Air Force leaders are urging members of Congress to participate in classified briefings in order to fully understand the thinking behind the service’s fiscal 2021 budget request, which once again attempts to retire a host of legacy platforms to free up funding for new technology.
The Air Force’s 2021 budget does not divest entire fleets as originally expected, but it does look to cut 44 A-10 Warthogs, 29 legacy tankers, 24 C-130Hs, 21 RQ-4 Global Hawks and three EQ-4 variants, as well as 17 B-1B Lancers.
Chief of Staff Gen. David Goldfein said all of these aircraft have “performed well” in combat but are nearing the end of their service lives and either cannot survive against a peer adversary or cannot “contribute significantly” to a 2030 fight.
The problem, he said, is that the service cannot talk publicly about what the future force might look like.
“Not surprisingly, of the services, the air and space forces have the largest classified portfolio of investment. This makes the story harder to tell,” said Goldfein, in what was likely his last posture hearing as the Air Force’s top uniformed leader. “Since most of what we’re retiring is unclassified and visible, while many of our game-changing investments are classified and therefore invisible, we want to thank many of you for taking our classified briefing and offer it to any of you, or your staff, between now and endgame. When you see what we’re trading for, our budget submission will make perfect sense.”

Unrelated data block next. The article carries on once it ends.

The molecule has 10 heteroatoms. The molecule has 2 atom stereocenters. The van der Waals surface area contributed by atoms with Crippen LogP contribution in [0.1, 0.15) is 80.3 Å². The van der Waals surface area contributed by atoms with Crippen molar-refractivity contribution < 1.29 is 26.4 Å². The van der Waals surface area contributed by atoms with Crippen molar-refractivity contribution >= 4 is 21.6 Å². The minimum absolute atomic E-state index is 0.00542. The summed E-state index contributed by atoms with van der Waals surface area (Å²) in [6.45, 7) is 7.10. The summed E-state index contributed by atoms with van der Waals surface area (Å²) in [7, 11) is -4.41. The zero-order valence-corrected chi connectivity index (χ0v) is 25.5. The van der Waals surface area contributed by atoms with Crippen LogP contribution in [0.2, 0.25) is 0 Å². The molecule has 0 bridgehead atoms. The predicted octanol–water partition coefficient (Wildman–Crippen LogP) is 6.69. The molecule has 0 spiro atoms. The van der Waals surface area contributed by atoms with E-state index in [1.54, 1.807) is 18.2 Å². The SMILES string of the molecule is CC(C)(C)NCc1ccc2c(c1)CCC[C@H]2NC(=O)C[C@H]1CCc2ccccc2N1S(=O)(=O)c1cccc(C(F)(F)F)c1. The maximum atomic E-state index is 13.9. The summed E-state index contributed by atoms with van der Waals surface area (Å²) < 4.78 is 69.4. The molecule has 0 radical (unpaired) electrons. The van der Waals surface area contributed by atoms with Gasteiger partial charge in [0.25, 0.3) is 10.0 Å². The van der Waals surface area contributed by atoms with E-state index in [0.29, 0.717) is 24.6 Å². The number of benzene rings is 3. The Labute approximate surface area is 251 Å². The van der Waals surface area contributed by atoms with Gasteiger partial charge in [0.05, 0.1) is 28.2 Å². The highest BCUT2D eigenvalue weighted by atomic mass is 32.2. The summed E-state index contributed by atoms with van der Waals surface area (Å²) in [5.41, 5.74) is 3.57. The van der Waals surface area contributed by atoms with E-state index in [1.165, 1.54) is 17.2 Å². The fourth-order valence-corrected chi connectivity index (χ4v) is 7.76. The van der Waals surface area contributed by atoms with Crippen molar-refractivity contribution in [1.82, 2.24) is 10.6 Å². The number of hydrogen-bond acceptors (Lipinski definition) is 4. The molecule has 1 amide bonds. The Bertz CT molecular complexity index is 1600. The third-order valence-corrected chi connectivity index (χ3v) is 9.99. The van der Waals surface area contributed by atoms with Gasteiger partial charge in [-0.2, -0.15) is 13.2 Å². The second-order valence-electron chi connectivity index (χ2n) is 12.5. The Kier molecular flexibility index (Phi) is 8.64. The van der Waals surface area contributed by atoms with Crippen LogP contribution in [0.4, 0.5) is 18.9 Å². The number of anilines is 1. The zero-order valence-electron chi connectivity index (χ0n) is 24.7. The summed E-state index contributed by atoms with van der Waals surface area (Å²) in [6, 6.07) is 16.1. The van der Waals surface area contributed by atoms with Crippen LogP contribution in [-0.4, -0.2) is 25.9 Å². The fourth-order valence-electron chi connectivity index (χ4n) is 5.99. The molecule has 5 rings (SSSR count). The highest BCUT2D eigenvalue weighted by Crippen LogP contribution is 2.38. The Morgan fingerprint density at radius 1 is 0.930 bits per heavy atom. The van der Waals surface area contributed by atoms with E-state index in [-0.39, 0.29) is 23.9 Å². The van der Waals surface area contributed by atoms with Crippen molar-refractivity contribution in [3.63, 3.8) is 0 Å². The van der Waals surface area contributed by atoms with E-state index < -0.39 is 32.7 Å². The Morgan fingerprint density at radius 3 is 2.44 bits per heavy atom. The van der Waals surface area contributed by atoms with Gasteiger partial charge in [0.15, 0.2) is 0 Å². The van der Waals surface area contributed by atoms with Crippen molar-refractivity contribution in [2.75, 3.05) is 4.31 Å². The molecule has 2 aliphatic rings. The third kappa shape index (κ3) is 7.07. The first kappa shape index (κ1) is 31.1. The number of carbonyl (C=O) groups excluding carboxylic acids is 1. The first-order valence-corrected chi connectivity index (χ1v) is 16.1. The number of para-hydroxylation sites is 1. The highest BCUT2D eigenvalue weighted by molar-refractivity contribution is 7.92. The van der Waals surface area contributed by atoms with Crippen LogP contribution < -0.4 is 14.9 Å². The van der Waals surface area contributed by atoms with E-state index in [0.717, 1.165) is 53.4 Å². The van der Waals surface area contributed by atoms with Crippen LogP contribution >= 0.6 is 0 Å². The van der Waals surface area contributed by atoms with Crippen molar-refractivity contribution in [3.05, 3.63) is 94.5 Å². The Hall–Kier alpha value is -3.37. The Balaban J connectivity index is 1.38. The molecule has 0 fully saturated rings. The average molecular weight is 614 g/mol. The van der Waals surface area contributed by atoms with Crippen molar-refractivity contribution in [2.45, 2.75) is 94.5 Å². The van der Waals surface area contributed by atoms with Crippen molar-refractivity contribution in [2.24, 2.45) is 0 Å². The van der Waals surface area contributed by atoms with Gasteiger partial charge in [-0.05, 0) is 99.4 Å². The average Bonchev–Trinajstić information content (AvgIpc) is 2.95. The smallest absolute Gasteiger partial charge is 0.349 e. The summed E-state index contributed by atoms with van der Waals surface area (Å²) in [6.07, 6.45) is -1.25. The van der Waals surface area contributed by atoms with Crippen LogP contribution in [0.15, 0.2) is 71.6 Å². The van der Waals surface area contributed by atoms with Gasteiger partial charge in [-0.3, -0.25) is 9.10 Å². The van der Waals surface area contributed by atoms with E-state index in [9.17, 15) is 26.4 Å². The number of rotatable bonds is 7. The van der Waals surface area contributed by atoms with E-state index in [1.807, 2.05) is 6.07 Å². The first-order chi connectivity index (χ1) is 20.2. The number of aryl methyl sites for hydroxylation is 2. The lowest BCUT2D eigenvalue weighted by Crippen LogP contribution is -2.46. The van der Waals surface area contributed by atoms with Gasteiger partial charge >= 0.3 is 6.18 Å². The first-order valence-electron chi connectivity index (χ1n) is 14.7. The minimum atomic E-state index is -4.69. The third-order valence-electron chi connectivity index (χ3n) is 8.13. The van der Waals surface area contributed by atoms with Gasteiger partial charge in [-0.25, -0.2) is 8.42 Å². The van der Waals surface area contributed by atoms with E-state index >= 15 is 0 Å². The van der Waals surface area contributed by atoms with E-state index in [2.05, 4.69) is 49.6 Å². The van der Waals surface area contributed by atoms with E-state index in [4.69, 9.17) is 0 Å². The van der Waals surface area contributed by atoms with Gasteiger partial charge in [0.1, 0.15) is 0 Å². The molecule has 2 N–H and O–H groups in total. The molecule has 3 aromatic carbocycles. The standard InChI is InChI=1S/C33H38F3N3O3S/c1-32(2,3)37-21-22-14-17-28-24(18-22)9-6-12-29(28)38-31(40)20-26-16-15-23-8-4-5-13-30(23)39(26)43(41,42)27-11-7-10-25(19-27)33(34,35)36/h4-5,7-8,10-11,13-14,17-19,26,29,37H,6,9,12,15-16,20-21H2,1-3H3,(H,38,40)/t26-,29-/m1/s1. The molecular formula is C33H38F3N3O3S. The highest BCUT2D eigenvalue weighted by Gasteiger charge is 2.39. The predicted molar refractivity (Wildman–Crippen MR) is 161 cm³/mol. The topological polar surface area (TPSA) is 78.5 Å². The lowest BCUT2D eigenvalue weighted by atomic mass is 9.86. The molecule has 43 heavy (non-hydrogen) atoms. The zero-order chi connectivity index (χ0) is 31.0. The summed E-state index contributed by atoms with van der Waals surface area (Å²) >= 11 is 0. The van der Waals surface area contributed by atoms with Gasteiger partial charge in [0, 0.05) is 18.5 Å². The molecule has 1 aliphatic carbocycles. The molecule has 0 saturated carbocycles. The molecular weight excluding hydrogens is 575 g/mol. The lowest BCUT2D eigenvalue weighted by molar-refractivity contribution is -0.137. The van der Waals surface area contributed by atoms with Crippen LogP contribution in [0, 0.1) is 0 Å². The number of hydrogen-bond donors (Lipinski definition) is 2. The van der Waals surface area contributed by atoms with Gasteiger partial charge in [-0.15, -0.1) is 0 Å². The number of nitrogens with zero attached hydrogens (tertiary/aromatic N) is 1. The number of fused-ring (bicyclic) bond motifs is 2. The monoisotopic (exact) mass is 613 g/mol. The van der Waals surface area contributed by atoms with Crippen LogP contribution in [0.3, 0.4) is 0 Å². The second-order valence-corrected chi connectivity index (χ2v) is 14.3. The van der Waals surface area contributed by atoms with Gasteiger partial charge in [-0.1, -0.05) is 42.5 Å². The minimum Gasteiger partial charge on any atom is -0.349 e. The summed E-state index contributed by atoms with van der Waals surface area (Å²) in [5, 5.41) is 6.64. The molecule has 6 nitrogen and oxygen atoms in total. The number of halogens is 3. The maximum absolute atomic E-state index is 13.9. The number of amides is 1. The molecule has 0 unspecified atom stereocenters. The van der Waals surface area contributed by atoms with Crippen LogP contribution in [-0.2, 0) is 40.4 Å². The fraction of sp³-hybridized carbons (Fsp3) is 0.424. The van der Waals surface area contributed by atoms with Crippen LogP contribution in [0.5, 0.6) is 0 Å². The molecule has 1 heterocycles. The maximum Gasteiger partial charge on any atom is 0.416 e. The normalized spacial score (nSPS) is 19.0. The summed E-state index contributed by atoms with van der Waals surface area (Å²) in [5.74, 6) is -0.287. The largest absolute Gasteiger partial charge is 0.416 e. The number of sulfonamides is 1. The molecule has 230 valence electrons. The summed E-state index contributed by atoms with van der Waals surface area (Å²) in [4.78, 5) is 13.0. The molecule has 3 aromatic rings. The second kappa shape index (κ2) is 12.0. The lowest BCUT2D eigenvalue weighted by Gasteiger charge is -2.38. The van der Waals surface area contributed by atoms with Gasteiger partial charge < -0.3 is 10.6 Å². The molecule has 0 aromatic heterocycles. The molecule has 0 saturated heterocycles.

Goldfein said right now there is about a “20/40” ratio of fifth-generation technology to fourth-gen and he expects that number to be about 50/50 by 2030 and “about 60/40” by 2040, which he called “the right target” going forward.
“It’s a good mix, and I will tell you that sometime in the near future, we’re going to be talking about a fifth/sixth-gen mix,” Goldfein said.
But Rep. Ruben Gallego (D-Ariz.), a former Marine who counted on the Warthog to keep him safe in combat in Iraq, pushed back on efforts to retire the A-10. Gallego cited the 2017 National Defense Authorization Act, which prohibited the service from retiring any A-10s until it conducts a study on the relative close air support capabilities of the F-35 strike fighter and the A-10.
Goldfein said that report is complete, and the director of operational test and evaluation expects to release it in September with the full F-35 IOT&E report. He said the service is willing to provide an interim report sooner if Congress wants one.
“I do want to say for the record that this is very, very discouraging,” said Gallego, saying Congress has been clear in its intent to keep the A-10 in service. Gallego said he supports the A-10 not just because it’s based in his home state, but because “I do think it’s a capable platform,” he added. “It basically saved my ass in Operation Matador in Al-Qa’im. And, as much as I love the F-35, I don’t want to be using a billion-dollar platform to support infantrymen.”
The Air Force’s repeated efforts to retire A-10s raise questions about its commitment to supporting ground troops, Gallego suggested. But Goldfein push back hard, saying the Air Force would do “whatever it takes, regardless of cost” to protect U.S. troops on the ground.
“You’re looking at a guy who was shot down in combat, got up the next day, went in, and flew close air support,” Goldfein said. “Let there be no mistake on the commitment of the United States Air Force. We fly to the sound of the guns, and we support everybody on the ground—or we die trying.”